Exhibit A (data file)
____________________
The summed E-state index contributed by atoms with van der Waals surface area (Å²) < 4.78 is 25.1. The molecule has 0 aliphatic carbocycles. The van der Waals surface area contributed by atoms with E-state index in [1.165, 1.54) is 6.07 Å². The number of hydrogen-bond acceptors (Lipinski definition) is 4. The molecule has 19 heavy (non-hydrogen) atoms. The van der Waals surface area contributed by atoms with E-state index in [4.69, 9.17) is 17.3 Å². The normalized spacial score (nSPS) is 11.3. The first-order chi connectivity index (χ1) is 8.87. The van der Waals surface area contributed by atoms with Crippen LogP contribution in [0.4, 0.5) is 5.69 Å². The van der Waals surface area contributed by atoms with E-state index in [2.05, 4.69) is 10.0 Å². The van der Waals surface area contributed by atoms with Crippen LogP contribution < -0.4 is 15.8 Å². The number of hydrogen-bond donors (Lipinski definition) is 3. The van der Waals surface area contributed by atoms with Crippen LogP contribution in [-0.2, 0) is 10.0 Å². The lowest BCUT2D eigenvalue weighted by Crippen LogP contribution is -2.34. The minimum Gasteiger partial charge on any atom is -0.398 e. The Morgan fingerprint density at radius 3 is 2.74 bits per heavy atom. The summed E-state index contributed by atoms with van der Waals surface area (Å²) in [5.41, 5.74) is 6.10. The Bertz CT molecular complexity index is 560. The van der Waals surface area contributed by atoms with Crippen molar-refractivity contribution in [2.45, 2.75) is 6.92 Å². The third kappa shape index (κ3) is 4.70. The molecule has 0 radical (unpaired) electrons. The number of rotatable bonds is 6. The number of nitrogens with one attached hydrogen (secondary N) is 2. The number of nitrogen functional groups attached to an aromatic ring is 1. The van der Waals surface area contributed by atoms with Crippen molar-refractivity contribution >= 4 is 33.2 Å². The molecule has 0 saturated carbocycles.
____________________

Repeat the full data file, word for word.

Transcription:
The summed E-state index contributed by atoms with van der Waals surface area (Å²) < 4.78 is 25.1. The molecule has 0 aliphatic carbocycles. The van der Waals surface area contributed by atoms with E-state index in [1.165, 1.54) is 6.07 Å². The number of hydrogen-bond acceptors (Lipinski definition) is 4. The molecule has 19 heavy (non-hydrogen) atoms. The van der Waals surface area contributed by atoms with E-state index in [4.69, 9.17) is 17.3 Å². The normalized spacial score (nSPS) is 11.3. The first-order chi connectivity index (χ1) is 8.87. The van der Waals surface area contributed by atoms with Crippen LogP contribution in [0.4, 0.5) is 5.69 Å². The van der Waals surface area contributed by atoms with E-state index in [2.05, 4.69) is 10.0 Å². The van der Waals surface area contributed by atoms with Crippen LogP contribution < -0.4 is 15.8 Å². The number of hydrogen-bond donors (Lipinski definition) is 3. The van der Waals surface area contributed by atoms with Crippen LogP contribution in [-0.2, 0) is 10.0 Å². The lowest BCUT2D eigenvalue weighted by Crippen LogP contribution is -2.34. The minimum Gasteiger partial charge on any atom is -0.398 e. The Morgan fingerprint density at radius 3 is 2.74 bits per heavy atom. The summed E-state index contributed by atoms with van der Waals surface area (Å²) in [5.41, 5.74) is 6.10. The Bertz CT molecular complexity index is 560. The van der Waals surface area contributed by atoms with Crippen molar-refractivity contribution in [2.45, 2.75) is 6.92 Å². The third kappa shape index (κ3) is 4.70. The molecule has 0 radical (unpaired) electrons. The number of rotatable bonds is 6. The number of nitrogens with one attached hydrogen (secondary N) is 2. The number of nitrogen functional groups attached to an aromatic ring is 1. The van der Waals surface area contributed by atoms with Crippen molar-refractivity contribution >= 4 is 33.2 Å². The molecule has 0 saturated carbocycles.